Conversely, if we sit still when we should be taking action, then we also fail to align with reality. If we don't capitalize on the moment to enter a good trade, we must often wait through an entire cycle before another opportunity arises. In my opinion, the times just after a missed opportunity are some of the worst moments for traders, psychologically. There's a pressure that comes with the feeling of "missing out," which is why we sometimes find ourselves forcing trades when we should be sitting quietly: We're hoping to catch up with an opportunity we missed, so as to relieve that pressure. Yet opportunity in the market comes at its own pace, not at ours. We cannot "rewind the market" to the position it was in last month for that low-risk trade we should have taken. And we cannot force opportunities to appear simply by randomly entering trades. What's done is done, as they say -- we cannot call the exchange and have them "un-ring" the opening bell.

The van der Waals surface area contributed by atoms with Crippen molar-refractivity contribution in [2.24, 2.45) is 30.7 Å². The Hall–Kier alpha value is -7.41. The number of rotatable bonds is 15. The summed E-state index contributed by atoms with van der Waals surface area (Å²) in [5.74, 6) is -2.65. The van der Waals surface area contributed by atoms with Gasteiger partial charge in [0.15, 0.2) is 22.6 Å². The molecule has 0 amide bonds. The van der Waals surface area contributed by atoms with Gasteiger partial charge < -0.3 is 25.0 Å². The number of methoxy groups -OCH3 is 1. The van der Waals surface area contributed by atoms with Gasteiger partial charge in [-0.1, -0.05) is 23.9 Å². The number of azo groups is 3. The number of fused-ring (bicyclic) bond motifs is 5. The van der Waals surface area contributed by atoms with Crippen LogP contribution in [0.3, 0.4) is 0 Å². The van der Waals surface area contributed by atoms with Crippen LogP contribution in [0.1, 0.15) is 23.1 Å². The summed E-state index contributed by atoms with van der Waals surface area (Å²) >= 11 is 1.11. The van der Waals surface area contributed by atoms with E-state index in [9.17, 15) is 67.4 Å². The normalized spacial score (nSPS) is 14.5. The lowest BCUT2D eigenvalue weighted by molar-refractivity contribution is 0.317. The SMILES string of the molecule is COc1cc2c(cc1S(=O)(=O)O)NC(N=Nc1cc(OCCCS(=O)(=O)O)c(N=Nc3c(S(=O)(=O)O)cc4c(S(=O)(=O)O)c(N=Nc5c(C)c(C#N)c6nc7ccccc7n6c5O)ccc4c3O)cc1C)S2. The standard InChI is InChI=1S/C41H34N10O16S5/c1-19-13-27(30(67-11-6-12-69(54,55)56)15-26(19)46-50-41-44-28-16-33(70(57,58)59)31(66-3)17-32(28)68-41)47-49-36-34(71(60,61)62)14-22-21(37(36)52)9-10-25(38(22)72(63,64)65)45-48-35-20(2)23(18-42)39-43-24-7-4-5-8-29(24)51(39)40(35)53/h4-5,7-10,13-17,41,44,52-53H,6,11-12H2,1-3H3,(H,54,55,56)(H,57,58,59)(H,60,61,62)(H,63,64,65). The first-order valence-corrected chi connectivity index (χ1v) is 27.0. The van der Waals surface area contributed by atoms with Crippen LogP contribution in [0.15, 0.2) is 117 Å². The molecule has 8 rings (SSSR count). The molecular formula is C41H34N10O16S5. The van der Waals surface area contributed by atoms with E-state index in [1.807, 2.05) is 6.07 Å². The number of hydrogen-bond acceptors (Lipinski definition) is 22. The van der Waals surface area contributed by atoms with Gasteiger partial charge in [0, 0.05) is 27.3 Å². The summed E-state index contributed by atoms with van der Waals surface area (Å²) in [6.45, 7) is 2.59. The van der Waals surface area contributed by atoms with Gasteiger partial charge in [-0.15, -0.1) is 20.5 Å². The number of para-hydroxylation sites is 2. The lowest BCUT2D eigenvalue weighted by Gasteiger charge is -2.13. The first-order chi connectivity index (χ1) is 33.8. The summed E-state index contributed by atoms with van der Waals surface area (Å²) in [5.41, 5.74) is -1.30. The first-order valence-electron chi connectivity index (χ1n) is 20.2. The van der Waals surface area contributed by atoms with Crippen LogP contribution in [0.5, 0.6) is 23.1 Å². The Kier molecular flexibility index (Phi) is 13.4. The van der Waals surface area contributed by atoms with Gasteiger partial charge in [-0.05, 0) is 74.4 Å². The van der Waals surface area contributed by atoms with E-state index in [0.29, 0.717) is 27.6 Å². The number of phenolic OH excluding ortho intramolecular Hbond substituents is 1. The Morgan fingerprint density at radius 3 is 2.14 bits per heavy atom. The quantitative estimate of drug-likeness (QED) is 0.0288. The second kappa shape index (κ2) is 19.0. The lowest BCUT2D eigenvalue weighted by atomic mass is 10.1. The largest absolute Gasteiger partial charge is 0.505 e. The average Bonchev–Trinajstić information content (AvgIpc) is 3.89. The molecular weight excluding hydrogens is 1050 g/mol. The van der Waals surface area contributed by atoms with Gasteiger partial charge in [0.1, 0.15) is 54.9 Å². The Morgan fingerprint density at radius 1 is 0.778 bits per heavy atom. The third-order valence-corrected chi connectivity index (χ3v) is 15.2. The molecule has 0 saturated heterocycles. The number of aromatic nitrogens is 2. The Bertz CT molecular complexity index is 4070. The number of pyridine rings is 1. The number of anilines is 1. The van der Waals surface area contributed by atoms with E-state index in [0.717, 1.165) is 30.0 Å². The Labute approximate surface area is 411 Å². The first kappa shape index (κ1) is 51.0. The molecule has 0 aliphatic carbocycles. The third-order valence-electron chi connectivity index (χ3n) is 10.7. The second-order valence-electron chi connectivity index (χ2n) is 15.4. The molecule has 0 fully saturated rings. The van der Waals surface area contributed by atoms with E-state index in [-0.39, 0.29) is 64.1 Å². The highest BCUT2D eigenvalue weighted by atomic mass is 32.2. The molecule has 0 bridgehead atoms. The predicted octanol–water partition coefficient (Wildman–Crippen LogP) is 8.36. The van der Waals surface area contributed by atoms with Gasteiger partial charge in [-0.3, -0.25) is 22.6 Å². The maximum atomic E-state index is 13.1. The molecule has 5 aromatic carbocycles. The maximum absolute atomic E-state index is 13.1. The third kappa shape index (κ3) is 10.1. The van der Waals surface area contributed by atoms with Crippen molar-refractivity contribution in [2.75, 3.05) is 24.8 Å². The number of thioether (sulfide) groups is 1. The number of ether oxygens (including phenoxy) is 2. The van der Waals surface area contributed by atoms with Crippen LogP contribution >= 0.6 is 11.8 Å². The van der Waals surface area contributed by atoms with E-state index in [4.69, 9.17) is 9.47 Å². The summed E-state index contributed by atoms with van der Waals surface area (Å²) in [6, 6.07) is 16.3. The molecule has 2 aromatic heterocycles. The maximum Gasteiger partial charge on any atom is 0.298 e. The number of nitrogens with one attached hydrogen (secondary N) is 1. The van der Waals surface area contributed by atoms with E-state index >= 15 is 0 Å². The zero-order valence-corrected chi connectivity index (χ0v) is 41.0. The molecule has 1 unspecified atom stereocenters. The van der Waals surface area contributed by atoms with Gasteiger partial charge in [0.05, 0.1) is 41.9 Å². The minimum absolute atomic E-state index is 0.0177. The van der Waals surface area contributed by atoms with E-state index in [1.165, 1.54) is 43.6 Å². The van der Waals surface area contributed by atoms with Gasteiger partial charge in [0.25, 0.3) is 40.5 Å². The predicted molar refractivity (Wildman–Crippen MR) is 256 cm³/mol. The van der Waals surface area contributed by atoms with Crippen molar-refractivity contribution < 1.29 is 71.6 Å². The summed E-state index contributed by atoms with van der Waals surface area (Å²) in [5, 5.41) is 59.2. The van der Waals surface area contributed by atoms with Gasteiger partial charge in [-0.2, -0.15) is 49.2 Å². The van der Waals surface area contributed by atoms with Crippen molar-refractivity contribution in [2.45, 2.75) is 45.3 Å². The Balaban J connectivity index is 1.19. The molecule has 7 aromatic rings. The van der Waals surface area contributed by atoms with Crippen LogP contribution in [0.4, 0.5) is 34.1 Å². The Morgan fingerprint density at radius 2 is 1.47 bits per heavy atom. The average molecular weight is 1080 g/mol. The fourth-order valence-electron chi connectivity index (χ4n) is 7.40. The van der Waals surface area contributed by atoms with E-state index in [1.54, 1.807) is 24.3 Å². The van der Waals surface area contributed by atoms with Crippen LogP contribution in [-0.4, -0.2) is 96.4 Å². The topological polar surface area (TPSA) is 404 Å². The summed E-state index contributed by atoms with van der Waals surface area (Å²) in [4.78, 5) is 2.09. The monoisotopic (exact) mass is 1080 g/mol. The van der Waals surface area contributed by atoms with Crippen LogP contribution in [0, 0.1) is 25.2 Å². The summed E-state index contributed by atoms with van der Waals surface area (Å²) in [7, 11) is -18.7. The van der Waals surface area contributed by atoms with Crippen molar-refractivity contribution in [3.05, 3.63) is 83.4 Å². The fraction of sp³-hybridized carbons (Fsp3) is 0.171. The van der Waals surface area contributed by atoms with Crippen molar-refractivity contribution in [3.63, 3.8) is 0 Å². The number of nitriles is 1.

These are some of the reasons that discipline is so incredibly important for traders. The market will pull our emotions in every direction imaginable, so if we allow our emotions to dictate our trades, then we'll pretty much take the exact wrong trade day after day until we're flat broke.

Entire books have been written about trading discipline, so that's beyond the scope of this article. My main point today was this: Before you enter that next trade, ask yourself, "Is this the right moment to be trying to expand my capital, or should I be in conservation mode?" By the same token, when you find yourself acting like a deer in the headlights and watching that next low-risk trade entry pass by, ask yourself the same question.